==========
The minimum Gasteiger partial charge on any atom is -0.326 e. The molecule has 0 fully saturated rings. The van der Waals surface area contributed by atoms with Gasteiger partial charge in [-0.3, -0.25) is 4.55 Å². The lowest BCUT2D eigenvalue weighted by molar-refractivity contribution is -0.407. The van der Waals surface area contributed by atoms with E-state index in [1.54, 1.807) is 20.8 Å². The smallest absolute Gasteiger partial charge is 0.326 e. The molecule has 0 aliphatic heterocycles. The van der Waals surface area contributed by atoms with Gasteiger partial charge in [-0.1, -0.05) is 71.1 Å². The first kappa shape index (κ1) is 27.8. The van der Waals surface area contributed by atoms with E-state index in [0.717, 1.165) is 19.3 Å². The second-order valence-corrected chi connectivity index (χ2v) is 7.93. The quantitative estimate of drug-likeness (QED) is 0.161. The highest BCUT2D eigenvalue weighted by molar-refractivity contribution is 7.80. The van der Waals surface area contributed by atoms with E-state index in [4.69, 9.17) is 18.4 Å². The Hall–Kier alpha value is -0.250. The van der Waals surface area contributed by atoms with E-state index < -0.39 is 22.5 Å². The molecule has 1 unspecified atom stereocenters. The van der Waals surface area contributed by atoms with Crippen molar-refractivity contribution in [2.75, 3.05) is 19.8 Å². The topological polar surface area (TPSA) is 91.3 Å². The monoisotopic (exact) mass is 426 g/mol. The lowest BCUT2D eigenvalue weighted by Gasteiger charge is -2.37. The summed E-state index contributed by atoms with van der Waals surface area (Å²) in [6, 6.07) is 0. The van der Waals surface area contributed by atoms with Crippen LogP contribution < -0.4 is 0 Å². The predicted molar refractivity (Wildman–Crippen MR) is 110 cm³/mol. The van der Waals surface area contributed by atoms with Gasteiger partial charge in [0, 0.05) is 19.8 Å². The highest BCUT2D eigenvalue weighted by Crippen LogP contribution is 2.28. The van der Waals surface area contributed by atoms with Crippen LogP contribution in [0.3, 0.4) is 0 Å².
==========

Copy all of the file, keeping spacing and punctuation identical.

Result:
The minimum Gasteiger partial charge on any atom is -0.326 e. The molecule has 0 fully saturated rings. The van der Waals surface area contributed by atoms with Gasteiger partial charge in [-0.3, -0.25) is 4.55 Å². The lowest BCUT2D eigenvalue weighted by molar-refractivity contribution is -0.407. The van der Waals surface area contributed by atoms with E-state index in [1.54, 1.807) is 20.8 Å². The smallest absolute Gasteiger partial charge is 0.326 e. The molecule has 0 aliphatic heterocycles. The van der Waals surface area contributed by atoms with Gasteiger partial charge in [-0.1, -0.05) is 71.1 Å². The first kappa shape index (κ1) is 27.8. The van der Waals surface area contributed by atoms with E-state index in [0.717, 1.165) is 19.3 Å². The second-order valence-corrected chi connectivity index (χ2v) is 7.93. The quantitative estimate of drug-likeness (QED) is 0.161. The highest BCUT2D eigenvalue weighted by molar-refractivity contribution is 7.80. The van der Waals surface area contributed by atoms with E-state index in [4.69, 9.17) is 18.4 Å². The Hall–Kier alpha value is -0.250. The van der Waals surface area contributed by atoms with E-state index < -0.39 is 22.5 Å². The molecule has 1 unspecified atom stereocenters. The van der Waals surface area contributed by atoms with Crippen molar-refractivity contribution in [2.75, 3.05) is 19.8 Å². The topological polar surface area (TPSA) is 91.3 Å². The monoisotopic (exact) mass is 426 g/mol. The lowest BCUT2D eigenvalue weighted by Gasteiger charge is -2.37. The summed E-state index contributed by atoms with van der Waals surface area (Å²) in [6, 6.07) is 0. The van der Waals surface area contributed by atoms with Crippen LogP contribution < -0.4 is 0 Å². The predicted molar refractivity (Wildman–Crippen MR) is 110 cm³/mol. The van der Waals surface area contributed by atoms with Gasteiger partial charge in [0, 0.05) is 19.8 Å². The highest BCUT2D eigenvalue weighted by Crippen LogP contribution is 2.28. The van der Waals surface area contributed by atoms with Crippen LogP contribution in [0.3, 0.4) is 0 Å².